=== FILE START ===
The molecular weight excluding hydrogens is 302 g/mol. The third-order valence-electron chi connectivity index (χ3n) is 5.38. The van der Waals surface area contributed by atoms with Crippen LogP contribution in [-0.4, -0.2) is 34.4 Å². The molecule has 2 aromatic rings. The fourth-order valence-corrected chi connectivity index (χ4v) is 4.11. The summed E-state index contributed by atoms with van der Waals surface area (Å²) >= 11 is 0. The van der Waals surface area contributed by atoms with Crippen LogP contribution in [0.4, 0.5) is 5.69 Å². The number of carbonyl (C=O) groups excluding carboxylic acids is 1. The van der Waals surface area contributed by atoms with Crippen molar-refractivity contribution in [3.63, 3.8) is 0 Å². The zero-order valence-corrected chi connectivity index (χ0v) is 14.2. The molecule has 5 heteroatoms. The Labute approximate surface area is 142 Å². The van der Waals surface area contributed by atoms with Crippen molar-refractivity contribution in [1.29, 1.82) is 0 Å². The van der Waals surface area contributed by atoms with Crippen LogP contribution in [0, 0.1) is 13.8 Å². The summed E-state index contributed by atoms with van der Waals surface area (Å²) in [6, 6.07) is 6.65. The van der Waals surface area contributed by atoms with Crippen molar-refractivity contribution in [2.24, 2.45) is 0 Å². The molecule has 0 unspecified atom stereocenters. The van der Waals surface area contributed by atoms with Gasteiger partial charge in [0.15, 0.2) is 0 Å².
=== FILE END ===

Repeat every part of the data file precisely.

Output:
The molecular weight excluding hydrogens is 302 g/mol. The third-order valence-electron chi connectivity index (χ3n) is 5.38. The van der Waals surface area contributed by atoms with Crippen LogP contribution in [-0.4, -0.2) is 34.4 Å². The molecule has 2 aromatic rings. The fourth-order valence-corrected chi connectivity index (χ4v) is 4.11. The summed E-state index contributed by atoms with van der Waals surface area (Å²) >= 11 is 0. The van der Waals surface area contributed by atoms with Crippen LogP contribution in [0.4, 0.5) is 5.69 Å². The number of carbonyl (C=O) groups excluding carboxylic acids is 1. The van der Waals surface area contributed by atoms with Crippen molar-refractivity contribution in [3.63, 3.8) is 0 Å². The zero-order valence-corrected chi connectivity index (χ0v) is 14.2. The molecule has 5 heteroatoms. The Labute approximate surface area is 142 Å². The van der Waals surface area contributed by atoms with Crippen molar-refractivity contribution in [1.29, 1.82) is 0 Å². The van der Waals surface area contributed by atoms with Crippen LogP contribution in [0, 0.1) is 13.8 Å². The summed E-state index contributed by atoms with van der Waals surface area (Å²) in [6, 6.07) is 6.65. The van der Waals surface area contributed by atoms with Crippen molar-refractivity contribution in [2.24, 2.45) is 0 Å². The molecule has 0 unspecified atom stereocenters. The van der Waals surface area contributed by atoms with Gasteiger partial charge in [0.15, 0.2) is 0 Å².